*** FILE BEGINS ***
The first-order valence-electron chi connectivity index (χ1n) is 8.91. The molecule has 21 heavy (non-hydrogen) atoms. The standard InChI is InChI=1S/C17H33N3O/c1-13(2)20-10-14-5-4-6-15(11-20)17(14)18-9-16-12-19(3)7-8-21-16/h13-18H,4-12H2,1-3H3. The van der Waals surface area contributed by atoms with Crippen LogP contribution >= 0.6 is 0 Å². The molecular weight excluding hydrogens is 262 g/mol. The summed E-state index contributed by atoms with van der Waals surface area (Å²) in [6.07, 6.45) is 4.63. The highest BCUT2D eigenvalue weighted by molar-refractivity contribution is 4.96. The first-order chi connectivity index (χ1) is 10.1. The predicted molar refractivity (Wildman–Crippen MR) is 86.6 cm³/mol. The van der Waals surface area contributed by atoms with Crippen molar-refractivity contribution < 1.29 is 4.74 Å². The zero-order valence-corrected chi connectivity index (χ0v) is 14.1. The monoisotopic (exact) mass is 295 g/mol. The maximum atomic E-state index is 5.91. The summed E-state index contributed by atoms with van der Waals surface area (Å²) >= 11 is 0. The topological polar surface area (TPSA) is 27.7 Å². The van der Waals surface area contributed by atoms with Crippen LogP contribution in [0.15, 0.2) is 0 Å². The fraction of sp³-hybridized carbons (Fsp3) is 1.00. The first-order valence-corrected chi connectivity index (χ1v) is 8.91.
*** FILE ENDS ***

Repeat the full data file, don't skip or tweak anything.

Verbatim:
The first-order valence-electron chi connectivity index (χ1n) is 8.91. The molecule has 21 heavy (non-hydrogen) atoms. The standard InChI is InChI=1S/C17H33N3O/c1-13(2)20-10-14-5-4-6-15(11-20)17(14)18-9-16-12-19(3)7-8-21-16/h13-18H,4-12H2,1-3H3. The van der Waals surface area contributed by atoms with Crippen LogP contribution >= 0.6 is 0 Å². The molecular weight excluding hydrogens is 262 g/mol. The summed E-state index contributed by atoms with van der Waals surface area (Å²) in [6.07, 6.45) is 4.63. The highest BCUT2D eigenvalue weighted by molar-refractivity contribution is 4.96. The first-order chi connectivity index (χ1) is 10.1. The predicted molar refractivity (Wildman–Crippen MR) is 86.6 cm³/mol. The van der Waals surface area contributed by atoms with Crippen molar-refractivity contribution < 1.29 is 4.74 Å². The zero-order valence-corrected chi connectivity index (χ0v) is 14.1. The monoisotopic (exact) mass is 295 g/mol. The maximum atomic E-state index is 5.91. The summed E-state index contributed by atoms with van der Waals surface area (Å²) >= 11 is 0. The topological polar surface area (TPSA) is 27.7 Å². The van der Waals surface area contributed by atoms with Crippen LogP contribution in [0.15, 0.2) is 0 Å². The fraction of sp³-hybridized carbons (Fsp3) is 1.00. The first-order valence-corrected chi connectivity index (χ1v) is 8.91.